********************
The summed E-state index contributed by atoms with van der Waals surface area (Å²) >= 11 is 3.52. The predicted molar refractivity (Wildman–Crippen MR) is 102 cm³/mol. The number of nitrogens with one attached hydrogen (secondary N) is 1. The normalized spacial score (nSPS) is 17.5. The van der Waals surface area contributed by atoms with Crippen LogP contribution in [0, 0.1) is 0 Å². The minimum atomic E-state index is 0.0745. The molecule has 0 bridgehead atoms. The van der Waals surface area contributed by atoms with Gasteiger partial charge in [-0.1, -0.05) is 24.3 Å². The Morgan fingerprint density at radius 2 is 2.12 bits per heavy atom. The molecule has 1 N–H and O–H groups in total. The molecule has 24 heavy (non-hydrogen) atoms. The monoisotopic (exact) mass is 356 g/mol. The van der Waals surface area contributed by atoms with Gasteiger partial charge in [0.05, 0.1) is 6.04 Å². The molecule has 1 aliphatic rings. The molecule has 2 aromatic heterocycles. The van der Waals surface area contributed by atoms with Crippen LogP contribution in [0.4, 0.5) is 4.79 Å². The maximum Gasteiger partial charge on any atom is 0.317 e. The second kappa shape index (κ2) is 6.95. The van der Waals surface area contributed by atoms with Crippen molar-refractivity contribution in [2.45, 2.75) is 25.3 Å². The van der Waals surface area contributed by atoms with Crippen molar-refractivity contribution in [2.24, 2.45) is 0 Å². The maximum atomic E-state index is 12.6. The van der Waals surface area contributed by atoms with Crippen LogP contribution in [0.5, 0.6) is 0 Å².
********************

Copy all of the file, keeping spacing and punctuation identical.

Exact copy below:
The summed E-state index contributed by atoms with van der Waals surface area (Å²) >= 11 is 3.52. The predicted molar refractivity (Wildman–Crippen MR) is 102 cm³/mol. The number of nitrogens with one attached hydrogen (secondary N) is 1. The normalized spacial score (nSPS) is 17.5. The van der Waals surface area contributed by atoms with Crippen LogP contribution in [0, 0.1) is 0 Å². The minimum atomic E-state index is 0.0745. The molecule has 0 bridgehead atoms. The van der Waals surface area contributed by atoms with Gasteiger partial charge in [-0.1, -0.05) is 24.3 Å². The Morgan fingerprint density at radius 2 is 2.12 bits per heavy atom. The molecule has 1 N–H and O–H groups in total. The molecule has 24 heavy (non-hydrogen) atoms. The monoisotopic (exact) mass is 356 g/mol. The van der Waals surface area contributed by atoms with Gasteiger partial charge in [0.05, 0.1) is 6.04 Å². The molecule has 1 aliphatic rings. The molecule has 2 aromatic heterocycles. The van der Waals surface area contributed by atoms with Crippen LogP contribution in [0.4, 0.5) is 4.79 Å². The maximum Gasteiger partial charge on any atom is 0.317 e. The second kappa shape index (κ2) is 6.95. The van der Waals surface area contributed by atoms with Crippen molar-refractivity contribution in [2.45, 2.75) is 25.3 Å². The van der Waals surface area contributed by atoms with Crippen molar-refractivity contribution in [2.24, 2.45) is 0 Å². The maximum atomic E-state index is 12.6. The van der Waals surface area contributed by atoms with Crippen LogP contribution in [0.5, 0.6) is 0 Å².